Niels Henrik Gregersen | In this lecture, Professor Gregersen argues that theology and science need to address both deep-seated human experiences of resonance with our world as well as the discrepancies that we experience as shocks.
Niels Henrik Gregersen | Ecotheology has been criticized for promoting an indiscriminate ethic based on a selective use of the sciences. In order to reorient the discourse, Professor Gregersen presents a typology of three ecologies.
Christ in a World of Creativity and Suffering: Deep Incarnation and the Evolution of Biological Agency
Niels Henrik Gregersen | In this lecture, Niels presents his influential notion of “deep incarnation,” which draws on the broad-scale material meaning of the biblical concept of “flesh” as well as early patristic Christologies.
Deborah Haarsma | When should and shouldn’t Christians listen to science? How can Christians bring a faithful witness to the public square? How do we address tensions and misinformation in our churches?
Deborah Haarsma | Genetics shows that we are a remarkably unified species. The scriptures go further, teaching that every person is made in the image of God and we are to love every neighbour.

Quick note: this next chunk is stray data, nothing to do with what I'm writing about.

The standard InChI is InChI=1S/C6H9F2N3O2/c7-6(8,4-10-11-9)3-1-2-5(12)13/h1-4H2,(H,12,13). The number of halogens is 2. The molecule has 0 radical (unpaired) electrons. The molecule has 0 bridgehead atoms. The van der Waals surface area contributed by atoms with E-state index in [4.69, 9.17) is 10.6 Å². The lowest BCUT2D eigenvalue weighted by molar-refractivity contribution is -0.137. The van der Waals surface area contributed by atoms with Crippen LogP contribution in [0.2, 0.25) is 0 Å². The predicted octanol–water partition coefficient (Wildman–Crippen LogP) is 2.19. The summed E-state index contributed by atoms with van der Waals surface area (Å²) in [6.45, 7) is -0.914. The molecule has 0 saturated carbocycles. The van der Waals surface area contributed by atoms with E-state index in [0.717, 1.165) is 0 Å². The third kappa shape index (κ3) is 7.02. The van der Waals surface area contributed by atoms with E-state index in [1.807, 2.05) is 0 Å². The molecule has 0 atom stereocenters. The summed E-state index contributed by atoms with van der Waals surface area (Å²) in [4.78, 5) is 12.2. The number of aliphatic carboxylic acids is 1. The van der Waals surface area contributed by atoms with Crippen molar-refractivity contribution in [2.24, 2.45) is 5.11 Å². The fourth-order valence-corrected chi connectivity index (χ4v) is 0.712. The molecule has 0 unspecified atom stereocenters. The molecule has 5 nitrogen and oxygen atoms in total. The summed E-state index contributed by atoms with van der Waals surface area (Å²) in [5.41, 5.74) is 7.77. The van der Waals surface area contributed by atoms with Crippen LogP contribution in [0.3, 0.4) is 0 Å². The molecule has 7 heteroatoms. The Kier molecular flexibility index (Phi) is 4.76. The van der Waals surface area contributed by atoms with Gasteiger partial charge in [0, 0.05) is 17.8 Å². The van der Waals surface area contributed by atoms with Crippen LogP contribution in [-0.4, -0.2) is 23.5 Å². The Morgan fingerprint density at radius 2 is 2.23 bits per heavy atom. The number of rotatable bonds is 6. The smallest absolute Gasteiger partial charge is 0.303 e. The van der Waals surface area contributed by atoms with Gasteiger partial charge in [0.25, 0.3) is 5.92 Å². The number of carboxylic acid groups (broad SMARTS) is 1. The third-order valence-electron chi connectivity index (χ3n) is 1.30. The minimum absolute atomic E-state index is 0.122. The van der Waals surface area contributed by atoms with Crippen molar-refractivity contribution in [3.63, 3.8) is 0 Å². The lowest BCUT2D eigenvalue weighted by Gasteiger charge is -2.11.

Deborah Haarsma | An astronomer gives a visual tour of the cosmos while pondering recent discoveries from the perspective of Christian faith.
We strongly recommend these series of 10 public online lectures about how to flourishing in a technological age. This is part of an ongoing international and interdisciplinary research project which brings together contributions from areas as diverse as patristics, philosophy, psychiatry, and education.
Sy Garte | This talk focuses Dr. Garte's early upbringing in atheism, his induction into a scientific worldview, and the beginnings of his questioning of materialism based on quantum physics and molecular biology.
Peter Harrison | In this lecture Peter suggests that the concepts 'religion' and 'science' are essentially modern inventions that often fail to capture the essence of the activities as they are conducted in practice.
David Robinson | This lecture revisits the nineteenth-century context of William Paley's famous argument that the precise functionality of nature leads us to infer a divine designer, as well as Charles Darwin's critical response in On the Origin of Species.